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Canada 'Freedom Convoy' Protests Block Bridges and Trade With US

Canada 'Freedom Convoy' Protests Block Bridges and Trade With US
Demonstrators gather for a protest against Covid-19 vaccine mandates and restrictions in downtown Toronto, Ontario, Canada, February 5, 2022. (Geoff Robins / AFP via Getty)

By    |   Wednesday, 09 February 2022 12:10 PM EST

A second U.S.-Canada land crossing was disrupted by truckers with the Freedom Convoy, an ongoing protest in Canada against COVID-19 vaccine requirements for truckers to re-enter the country by land, further paralyzing crucial trade routes connecting the two countries, The Washington Post reports.

Both north- and southbound lanes at the Coutts border crossing, which links Alberta, Canada, with Montana, were shut down by protesters, the provincial Royal Canadian Mounted Police said Tuesday.

The same day, the Ambassador Bridge, the busiest international crossing in North America, linking Windsor, Ontario, to Detroit, was temporarily closed for passengers and commercial traffic, although local police said "limited traffic" was being allowed into the United States late Tuesday.

The protests, which began in late January, have snowballed into a broader movement against Canada’s pandemic-related measures and Prime Minister Justin Trudeau.

The obstruction of crucial border crossings has sparked major pushback from Canadian police and officials on both sides of the political spectrum, the paper observed.

For the third day in a row, little traffic is getting through to the Ambassador Bridge because of ongoing protests against pandemic restrictions, Canada's CBC reported.

On Wednesday morning, a few dozen vehicles lined Huron Church Road, which is the main artery feeding traffic to the international crossing. 

Windsor police have maintained one side-street entrance, allowing the trickle of some traffic onto the bridge from Wyandotte Street. Traffic is completely blocked for those exiting the bridge and entering Canada from Michigan, CBC reported.

While the public would like to see police "do more," Jason Bellaire, deputy chief of operations for the Windsor police, says officers are focused on keeping the safety of everyone involved.

"The dialog between the officers and the protesters on the scene has been for the most part cordial," Bellaire told CBC News Wednesday. 

"The difficulty is in a democratic society people have the right to protest and we respect that public protest."

Police are asking organizers and protesters to "maintain an open communication" with officers, who are working to negotiate with those demonstrating. 

"Aggressive police action can lead to violence on both sides," he said. "We need to be careful not to escalate it and it's a diplomacy based strategy."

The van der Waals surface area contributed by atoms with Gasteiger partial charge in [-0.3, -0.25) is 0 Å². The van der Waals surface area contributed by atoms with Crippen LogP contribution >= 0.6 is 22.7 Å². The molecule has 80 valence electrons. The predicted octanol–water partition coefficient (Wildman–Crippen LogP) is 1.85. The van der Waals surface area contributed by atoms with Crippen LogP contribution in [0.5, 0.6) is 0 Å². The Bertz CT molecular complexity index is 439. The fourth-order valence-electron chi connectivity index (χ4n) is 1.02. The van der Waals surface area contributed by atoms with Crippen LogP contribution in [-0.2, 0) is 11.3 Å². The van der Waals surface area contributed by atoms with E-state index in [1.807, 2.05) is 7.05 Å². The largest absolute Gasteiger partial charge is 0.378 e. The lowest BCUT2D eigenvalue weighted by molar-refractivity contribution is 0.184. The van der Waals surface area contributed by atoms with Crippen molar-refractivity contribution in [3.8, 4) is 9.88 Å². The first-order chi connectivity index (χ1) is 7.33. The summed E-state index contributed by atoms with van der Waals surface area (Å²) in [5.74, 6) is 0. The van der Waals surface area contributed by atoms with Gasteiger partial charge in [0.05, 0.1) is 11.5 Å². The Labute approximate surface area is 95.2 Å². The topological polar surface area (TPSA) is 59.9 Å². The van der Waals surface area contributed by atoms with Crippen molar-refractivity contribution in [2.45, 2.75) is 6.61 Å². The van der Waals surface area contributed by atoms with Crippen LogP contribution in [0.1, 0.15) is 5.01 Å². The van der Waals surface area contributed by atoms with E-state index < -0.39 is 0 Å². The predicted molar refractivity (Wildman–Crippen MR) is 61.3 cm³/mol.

There are massive delays at the Blue Water Bridge, as truck traffic is diverted there. The wait time for outbound U.S. commercial traffic is 4 hours, 15 minutes, as of 8 a.m. Wednesday. 

Last in line was Canadian truck driver Darek Babich, hauling auto parts to the U.S.

"I'm making money when my wheels are rolling, not when I'm standing. Nobody pays me, right?" he said to CBC News, adding he just wants to do his job. 

Evelyn Pereira, a U.S. trucker who was also caught in line heading back to the U.S., told CBC News she does not support the protest and that it's hindering the delivery of essential goods and services. 

Experts say blockades could spark temporary plant closures and layoffs if companies can’t transport their products, even if interruptions last one or two days, according to The Washington Post. 

Each day, goods worth $300 million — including car and truck parts, agricultural products, steel and other raw materials — flow across the Ambassador Bridge, Flavio Volpe, president of the Automotive Parts Manufacturers’ Association in Toronto, told The Washington Post. The bridge also connects families, friends and essential workers, among them Canadian nurses who work in Detroit-area hospitals.

Auto parts and other goods were still flowing across the border Tuesday evening, despite the bridge delays. But trucks had to travel almost 70 miles north to the Blue Water Bridge connecting Sarnia, Ontario, to Port Huron, Michigan. Authorities at that bridge reported a nearly three-hour delay for trucks to cross. In total, the trip will take more than five hours longer than normal, CBS News reported.

Canadian Transport Minister Omar Alghabra said such blockades will have serious implications for the economy and supply chains. "I've already heard from automakers and food grocers. This is really a serious cause for concern," he said in Ottawa, reported CBS News.

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A second U.S.-Canada land crossing was disrupted by truckers with the Freedom Convoy, an ongoing protest in Canada against COVID-19 vaccine requirements for truckers to re-enter the country by land, further paralyzing crucial trade routes connecting the two countries, The...
canada, protests, truckers, covid, trade, block
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2022-10-09
Wednesday, 09 February 2022 12:10 PM
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